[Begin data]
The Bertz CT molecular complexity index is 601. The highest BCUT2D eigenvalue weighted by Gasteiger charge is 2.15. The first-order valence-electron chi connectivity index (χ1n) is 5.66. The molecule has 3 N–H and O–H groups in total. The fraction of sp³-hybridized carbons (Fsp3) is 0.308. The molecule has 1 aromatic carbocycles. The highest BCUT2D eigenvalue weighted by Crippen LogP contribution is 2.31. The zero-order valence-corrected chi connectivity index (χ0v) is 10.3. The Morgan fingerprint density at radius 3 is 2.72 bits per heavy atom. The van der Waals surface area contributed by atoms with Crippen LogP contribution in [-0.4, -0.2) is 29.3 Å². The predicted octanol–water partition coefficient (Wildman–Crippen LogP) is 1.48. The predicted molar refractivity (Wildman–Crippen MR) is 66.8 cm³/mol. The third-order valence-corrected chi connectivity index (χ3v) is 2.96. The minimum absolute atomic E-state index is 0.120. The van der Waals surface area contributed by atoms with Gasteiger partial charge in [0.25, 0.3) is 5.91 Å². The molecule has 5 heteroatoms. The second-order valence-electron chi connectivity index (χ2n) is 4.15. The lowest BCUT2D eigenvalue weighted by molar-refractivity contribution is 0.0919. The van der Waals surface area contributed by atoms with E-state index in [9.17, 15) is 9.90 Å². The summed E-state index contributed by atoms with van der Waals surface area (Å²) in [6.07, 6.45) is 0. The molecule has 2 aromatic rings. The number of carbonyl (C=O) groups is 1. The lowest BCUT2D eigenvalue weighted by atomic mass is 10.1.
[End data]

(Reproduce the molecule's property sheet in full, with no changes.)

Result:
The Bertz CT molecular complexity index is 601. The highest BCUT2D eigenvalue weighted by Gasteiger charge is 2.15. The first-order valence-electron chi connectivity index (χ1n) is 5.66. The molecule has 3 N–H and O–H groups in total. The fraction of sp³-hybridized carbons (Fsp3) is 0.308. The molecule has 1 aromatic carbocycles. The highest BCUT2D eigenvalue weighted by Crippen LogP contribution is 2.31. The zero-order valence-corrected chi connectivity index (χ0v) is 10.3. The Morgan fingerprint density at radius 3 is 2.72 bits per heavy atom. The van der Waals surface area contributed by atoms with Crippen LogP contribution in [-0.4, -0.2) is 29.3 Å². The predicted octanol–water partition coefficient (Wildman–Crippen LogP) is 1.48. The predicted molar refractivity (Wildman–Crippen MR) is 66.8 cm³/mol. The third-order valence-corrected chi connectivity index (χ3v) is 2.96. The minimum absolute atomic E-state index is 0.120. The van der Waals surface area contributed by atoms with Gasteiger partial charge in [0.25, 0.3) is 5.91 Å². The molecule has 5 heteroatoms. The second-order valence-electron chi connectivity index (χ2n) is 4.15. The lowest BCUT2D eigenvalue weighted by molar-refractivity contribution is 0.0919. The van der Waals surface area contributed by atoms with E-state index in [9.17, 15) is 9.90 Å². The summed E-state index contributed by atoms with van der Waals surface area (Å²) in [6.07, 6.45) is 0. The molecule has 2 aromatic rings. The number of carbonyl (C=O) groups is 1. The lowest BCUT2D eigenvalue weighted by atomic mass is 10.1.